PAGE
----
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44

Is it even possible to hit 350Gs of force to a hard drive? Sure is. Drop it on the floor. You are thinking about sustained forces. 350g sustained won't happen even in rocket launches. But momentary forces can easily peak at this level. Note that the G limit on the drive is for when it's not running. No spinning drive will like 350g, except maybe in ...


16

Here's an application where an ability to withstand high shock is important. Explosions. In the mid 1980s I did work for a mining company's research laboratory (BHP Research, now defunct like all Australian corporate research). We would lower data-logging computers into boreholes to set up a grid of dataloggers, then detonate a charge of known energy at a ...


4

You are not the first person to ask this question. http://superuser.com/questions/925826/what-would-put-a-hdd-under-350gs-of-force claims that 350 g of force is slightly more than a soccer player kicking a football. What this means is that you basically can kick your case, and it shouldn't brick your hard drive. It might cause other issues though, so don't ...


3

In principle, you don't need to tune to 'exactly' this energy but having less than $m_h + m_Z$ suppresses this diagram. Having more should typically give you a higher cross section because there is 'more phase space' the final state particles can be in, i.e. the 'excess' energy will just be used as kinetic energy of the final state particles ($Z$ and $h$ ...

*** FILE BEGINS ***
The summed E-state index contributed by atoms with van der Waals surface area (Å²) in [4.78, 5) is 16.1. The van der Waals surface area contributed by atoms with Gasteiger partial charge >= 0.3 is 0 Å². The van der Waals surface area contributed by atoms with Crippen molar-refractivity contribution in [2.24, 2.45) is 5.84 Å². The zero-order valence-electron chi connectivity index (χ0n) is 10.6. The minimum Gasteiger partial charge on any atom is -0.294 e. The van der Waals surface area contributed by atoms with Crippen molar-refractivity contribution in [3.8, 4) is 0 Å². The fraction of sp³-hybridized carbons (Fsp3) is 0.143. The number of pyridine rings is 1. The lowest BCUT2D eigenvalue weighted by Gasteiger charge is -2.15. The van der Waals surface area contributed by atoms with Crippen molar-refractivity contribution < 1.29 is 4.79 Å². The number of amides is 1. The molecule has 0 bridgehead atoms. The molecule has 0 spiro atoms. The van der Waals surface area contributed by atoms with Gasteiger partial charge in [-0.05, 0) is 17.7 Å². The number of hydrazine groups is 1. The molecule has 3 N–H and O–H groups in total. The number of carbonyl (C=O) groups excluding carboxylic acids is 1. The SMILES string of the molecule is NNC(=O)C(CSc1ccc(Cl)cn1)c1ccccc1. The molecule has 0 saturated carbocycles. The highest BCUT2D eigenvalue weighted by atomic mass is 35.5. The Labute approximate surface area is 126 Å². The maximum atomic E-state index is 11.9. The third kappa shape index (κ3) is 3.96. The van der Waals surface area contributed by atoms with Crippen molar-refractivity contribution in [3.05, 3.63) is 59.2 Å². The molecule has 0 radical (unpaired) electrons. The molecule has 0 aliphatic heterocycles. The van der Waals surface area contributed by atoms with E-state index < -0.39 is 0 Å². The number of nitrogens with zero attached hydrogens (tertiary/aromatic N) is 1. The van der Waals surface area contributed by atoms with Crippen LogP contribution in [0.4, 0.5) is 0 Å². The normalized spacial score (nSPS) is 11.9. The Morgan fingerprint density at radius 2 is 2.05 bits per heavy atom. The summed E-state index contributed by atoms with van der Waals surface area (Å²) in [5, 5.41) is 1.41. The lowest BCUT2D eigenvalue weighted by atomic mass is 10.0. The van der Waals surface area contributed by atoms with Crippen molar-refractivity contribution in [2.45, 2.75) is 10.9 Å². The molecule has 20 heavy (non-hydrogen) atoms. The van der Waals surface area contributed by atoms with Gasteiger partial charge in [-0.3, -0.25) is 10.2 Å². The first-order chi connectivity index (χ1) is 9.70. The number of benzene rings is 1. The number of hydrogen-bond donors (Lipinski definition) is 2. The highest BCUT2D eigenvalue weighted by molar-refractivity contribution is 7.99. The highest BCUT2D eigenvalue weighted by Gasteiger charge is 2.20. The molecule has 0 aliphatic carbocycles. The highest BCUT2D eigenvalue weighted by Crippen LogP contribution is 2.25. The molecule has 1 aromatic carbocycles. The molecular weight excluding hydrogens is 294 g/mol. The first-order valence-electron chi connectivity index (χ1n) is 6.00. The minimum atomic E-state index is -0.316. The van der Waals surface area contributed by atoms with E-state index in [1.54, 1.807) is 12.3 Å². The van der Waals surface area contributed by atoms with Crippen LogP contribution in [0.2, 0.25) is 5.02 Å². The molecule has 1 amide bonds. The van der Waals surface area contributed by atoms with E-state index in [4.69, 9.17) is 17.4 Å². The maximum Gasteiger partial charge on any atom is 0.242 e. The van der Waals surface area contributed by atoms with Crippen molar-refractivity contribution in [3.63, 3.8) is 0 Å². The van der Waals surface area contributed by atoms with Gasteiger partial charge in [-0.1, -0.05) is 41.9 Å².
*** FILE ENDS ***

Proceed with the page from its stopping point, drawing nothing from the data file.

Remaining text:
2

I believe b is the impact parameter. So b should be the perpendicular distance between the asymtote you drew and the fixed ion. The Wikipedia link has a picture that is pretty clear, although the picture in the link is illustrating Coulomb REPULSION, while your problem involves Coulomb attraction..


2

In a collision it's often the case that it's hard to measure exactly how long the collision lasts and exactly how the force between the objects changes during the collision. Squishy objects like nerf balls will collide relatively slowly while hard objects like billard balls will have a short collision time. However there is a well defined quantity called ...


1

An elastic collision is defined as one which conserves energy. When you jump against a wall, most of your kinetic energy is dissipated as heat into your tissue as your legs and muscles absorb the impact. Therefore, energy is not conserved so by definition this is an inelastic collision.


1

The law states this: Two objects masses and with velocities $m_1$, $m_2$, $\vec{v}_1$ and $\vec{v}_2$ collide with contact normal $\vec{n}$. The final velocities are $\vec{v}_1^\star$ and $\vec{v}_2^\star$ such that the coefficient of restitution $\epsilon$ is defined by $$\vec{n}\cdot \left( \vec{v}_2^\star - \vec{v}_1^\star \right) = -\epsilon \;\left( ...


1

The usual approach: write down conservation of angular momentum, linear momentum, and energy. Assume the impact is elastic and infinitely short duration. In that time the spring didn't move and the third particle didn't come into the equation. That means the problem can be reduced to two simpler problems: two particles that hit elastically (after collision ...



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